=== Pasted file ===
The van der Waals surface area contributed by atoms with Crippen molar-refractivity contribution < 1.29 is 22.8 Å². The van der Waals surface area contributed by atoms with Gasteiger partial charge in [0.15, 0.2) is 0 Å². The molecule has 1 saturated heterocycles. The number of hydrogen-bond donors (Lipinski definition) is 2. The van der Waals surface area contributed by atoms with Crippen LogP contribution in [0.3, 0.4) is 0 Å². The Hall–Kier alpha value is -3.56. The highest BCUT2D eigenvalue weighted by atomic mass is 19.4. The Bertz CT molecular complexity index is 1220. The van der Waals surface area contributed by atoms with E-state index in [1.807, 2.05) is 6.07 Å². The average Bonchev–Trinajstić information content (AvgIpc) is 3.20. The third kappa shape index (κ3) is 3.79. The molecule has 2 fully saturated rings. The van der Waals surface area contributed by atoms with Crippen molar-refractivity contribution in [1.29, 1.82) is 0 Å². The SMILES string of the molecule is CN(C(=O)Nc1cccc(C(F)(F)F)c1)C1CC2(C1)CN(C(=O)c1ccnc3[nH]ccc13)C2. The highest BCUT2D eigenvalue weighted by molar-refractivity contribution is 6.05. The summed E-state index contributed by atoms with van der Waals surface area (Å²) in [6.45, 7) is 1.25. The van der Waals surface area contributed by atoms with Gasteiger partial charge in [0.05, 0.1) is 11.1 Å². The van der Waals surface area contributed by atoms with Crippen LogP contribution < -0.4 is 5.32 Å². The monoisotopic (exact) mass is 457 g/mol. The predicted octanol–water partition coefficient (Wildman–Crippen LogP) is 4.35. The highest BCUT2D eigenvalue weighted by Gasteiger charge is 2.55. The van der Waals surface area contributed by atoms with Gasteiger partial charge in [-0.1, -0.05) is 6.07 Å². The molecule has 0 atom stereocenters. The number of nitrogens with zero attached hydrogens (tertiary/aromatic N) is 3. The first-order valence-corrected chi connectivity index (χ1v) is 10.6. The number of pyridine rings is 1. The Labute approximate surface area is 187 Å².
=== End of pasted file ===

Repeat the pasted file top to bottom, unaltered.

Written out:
The van der Waals surface area contributed by atoms with Crippen molar-refractivity contribution < 1.29 is 22.8 Å². The van der Waals surface area contributed by atoms with Gasteiger partial charge in [0.15, 0.2) is 0 Å². The molecule has 1 saturated heterocycles. The number of hydrogen-bond donors (Lipinski definition) is 2. The van der Waals surface area contributed by atoms with Crippen LogP contribution in [0.3, 0.4) is 0 Å². The Hall–Kier alpha value is -3.56. The highest BCUT2D eigenvalue weighted by atomic mass is 19.4. The Bertz CT molecular complexity index is 1220. The van der Waals surface area contributed by atoms with E-state index in [1.807, 2.05) is 6.07 Å². The average Bonchev–Trinajstić information content (AvgIpc) is 3.20. The third kappa shape index (κ3) is 3.79. The molecule has 2 fully saturated rings. The van der Waals surface area contributed by atoms with Crippen molar-refractivity contribution in [1.29, 1.82) is 0 Å². The SMILES string of the molecule is CN(C(=O)Nc1cccc(C(F)(F)F)c1)C1CC2(C1)CN(C(=O)c1ccnc3[nH]ccc13)C2. The highest BCUT2D eigenvalue weighted by molar-refractivity contribution is 6.05. The summed E-state index contributed by atoms with van der Waals surface area (Å²) in [6.45, 7) is 1.25. The van der Waals surface area contributed by atoms with Gasteiger partial charge in [0.05, 0.1) is 11.1 Å². The van der Waals surface area contributed by atoms with Crippen LogP contribution < -0.4 is 5.32 Å². The monoisotopic (exact) mass is 457 g/mol. The predicted octanol–water partition coefficient (Wildman–Crippen LogP) is 4.35. The highest BCUT2D eigenvalue weighted by Gasteiger charge is 2.55. The van der Waals surface area contributed by atoms with Gasteiger partial charge in [-0.1, -0.05) is 6.07 Å². The molecule has 0 atom stereocenters. The number of nitrogens with zero attached hydrogens (tertiary/aromatic N) is 3. The first-order valence-corrected chi connectivity index (χ1v) is 10.6. The number of pyridine rings is 1. The Labute approximate surface area is 187 Å².